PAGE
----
Self-government arose among men (probably among the primitive men, certainly among the ancients) out of an idea which seems now too simple to be understood. The notion of self-government was not (as many modern friends and foes of it seem to think) the notion that the ordinary citizen is to be consulted as one consults an Encyclopaedia. He is not there to be asked a lot of fancy questions, to see how he answers them. He and his fellows are to be, within reasonable human limits, masters of their own lives. They shall decide whether they shall be men of the oar or the wheel, of the spade or the spear. The men of the valley shall settle whether the valley shall be devastated for coal or covered with corn and vines; the men of the town shall decide whether it shall be hoary with thatches or splendid with spires. Of their own nature and instinct they shall gather under a patriarchal chief or debate in a political market-place. And in case the word “man” be misunderstood, I may remark that in this moral atmosphere, this original soul of self-government, the women always have quite as much influence as the men. But in modern England neither the men nor the women have any influence at all. In this primary matter, the moulding of the landscape, the creation of a mode of life, the people are utterly impotent. They stand and stare at imperial and economic processes going on, as they might stare at the Lord Mayor’s Show.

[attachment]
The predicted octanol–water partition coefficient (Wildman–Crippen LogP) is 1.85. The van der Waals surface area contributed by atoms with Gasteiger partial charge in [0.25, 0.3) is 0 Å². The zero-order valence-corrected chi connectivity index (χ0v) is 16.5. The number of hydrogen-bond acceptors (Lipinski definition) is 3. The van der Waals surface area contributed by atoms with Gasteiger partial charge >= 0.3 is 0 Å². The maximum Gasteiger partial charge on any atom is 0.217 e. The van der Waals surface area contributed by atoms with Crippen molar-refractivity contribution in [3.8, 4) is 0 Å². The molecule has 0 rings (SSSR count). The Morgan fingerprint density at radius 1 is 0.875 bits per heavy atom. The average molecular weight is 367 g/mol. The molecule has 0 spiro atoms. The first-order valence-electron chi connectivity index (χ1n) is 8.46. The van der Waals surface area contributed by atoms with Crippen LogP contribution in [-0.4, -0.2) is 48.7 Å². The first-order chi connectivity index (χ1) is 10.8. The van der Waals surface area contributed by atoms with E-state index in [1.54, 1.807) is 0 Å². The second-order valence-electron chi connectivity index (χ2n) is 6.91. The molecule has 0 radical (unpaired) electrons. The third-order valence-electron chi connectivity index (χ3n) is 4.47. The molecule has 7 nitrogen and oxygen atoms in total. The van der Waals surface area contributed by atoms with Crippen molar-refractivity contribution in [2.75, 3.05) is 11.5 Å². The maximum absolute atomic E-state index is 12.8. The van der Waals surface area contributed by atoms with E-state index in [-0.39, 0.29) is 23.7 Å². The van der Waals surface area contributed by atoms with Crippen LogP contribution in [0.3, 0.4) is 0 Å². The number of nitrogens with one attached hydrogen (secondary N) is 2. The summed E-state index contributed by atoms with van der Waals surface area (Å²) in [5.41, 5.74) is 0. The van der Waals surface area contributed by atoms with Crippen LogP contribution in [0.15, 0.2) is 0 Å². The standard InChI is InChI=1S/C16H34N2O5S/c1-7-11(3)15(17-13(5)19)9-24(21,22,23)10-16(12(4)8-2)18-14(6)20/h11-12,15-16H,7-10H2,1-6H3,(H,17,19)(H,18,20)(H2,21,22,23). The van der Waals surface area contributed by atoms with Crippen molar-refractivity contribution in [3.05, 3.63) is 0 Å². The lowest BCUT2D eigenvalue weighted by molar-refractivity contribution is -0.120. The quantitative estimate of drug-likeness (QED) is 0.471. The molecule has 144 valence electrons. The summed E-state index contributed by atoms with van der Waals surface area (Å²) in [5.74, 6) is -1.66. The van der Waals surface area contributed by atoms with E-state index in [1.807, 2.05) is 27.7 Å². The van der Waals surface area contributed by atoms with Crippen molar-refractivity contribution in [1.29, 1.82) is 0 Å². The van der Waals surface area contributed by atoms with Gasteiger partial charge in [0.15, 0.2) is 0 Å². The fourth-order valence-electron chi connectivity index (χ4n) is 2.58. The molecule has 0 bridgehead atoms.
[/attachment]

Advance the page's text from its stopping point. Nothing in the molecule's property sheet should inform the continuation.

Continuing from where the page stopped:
— A Miscellany of Men (1912).